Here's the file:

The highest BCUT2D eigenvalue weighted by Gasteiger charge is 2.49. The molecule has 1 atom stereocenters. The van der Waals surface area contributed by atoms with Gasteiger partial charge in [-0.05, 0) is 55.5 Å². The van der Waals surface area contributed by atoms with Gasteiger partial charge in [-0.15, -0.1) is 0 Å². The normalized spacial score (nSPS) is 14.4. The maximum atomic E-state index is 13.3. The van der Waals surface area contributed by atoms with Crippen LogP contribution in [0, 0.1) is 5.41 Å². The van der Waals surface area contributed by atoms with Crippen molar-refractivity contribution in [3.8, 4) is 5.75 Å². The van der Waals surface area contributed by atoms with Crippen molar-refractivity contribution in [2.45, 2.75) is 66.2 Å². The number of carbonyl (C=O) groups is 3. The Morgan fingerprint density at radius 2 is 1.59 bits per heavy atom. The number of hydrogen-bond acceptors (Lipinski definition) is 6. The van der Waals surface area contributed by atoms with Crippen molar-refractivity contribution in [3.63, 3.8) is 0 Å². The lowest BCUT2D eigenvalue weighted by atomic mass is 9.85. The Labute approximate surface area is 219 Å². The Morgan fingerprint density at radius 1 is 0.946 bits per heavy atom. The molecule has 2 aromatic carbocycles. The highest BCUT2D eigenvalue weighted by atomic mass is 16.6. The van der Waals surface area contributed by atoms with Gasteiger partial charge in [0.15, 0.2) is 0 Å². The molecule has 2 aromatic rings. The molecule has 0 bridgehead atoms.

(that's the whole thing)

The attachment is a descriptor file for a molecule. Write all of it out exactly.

The highest BCUT2D eigenvalue weighted by Gasteiger charge is 2.49. The molecule has 1 atom stereocenters. The van der Waals surface area contributed by atoms with Gasteiger partial charge in [-0.05, 0) is 55.5 Å². The van der Waals surface area contributed by atoms with Gasteiger partial charge in [-0.15, -0.1) is 0 Å². The normalized spacial score (nSPS) is 14.4. The maximum atomic E-state index is 13.3. The van der Waals surface area contributed by atoms with Crippen LogP contribution in [0, 0.1) is 5.41 Å². The van der Waals surface area contributed by atoms with Crippen molar-refractivity contribution in [3.8, 4) is 5.75 Å². The van der Waals surface area contributed by atoms with Crippen molar-refractivity contribution in [2.45, 2.75) is 66.2 Å². The number of carbonyl (C=O) groups is 3. The Morgan fingerprint density at radius 2 is 1.59 bits per heavy atom. The number of hydrogen-bond acceptors (Lipinski definition) is 6. The van der Waals surface area contributed by atoms with Crippen molar-refractivity contribution in [3.63, 3.8) is 0 Å². The lowest BCUT2D eigenvalue weighted by atomic mass is 9.85. The Labute approximate surface area is 219 Å². The Morgan fingerprint density at radius 1 is 0.946 bits per heavy atom. The molecule has 2 aromatic carbocycles. The highest BCUT2D eigenvalue weighted by atomic mass is 16.6. The van der Waals surface area contributed by atoms with Gasteiger partial charge in [0.15, 0.2) is 0 Å². The molecule has 2 aromatic rings. The molecule has 0 bridgehead atoms.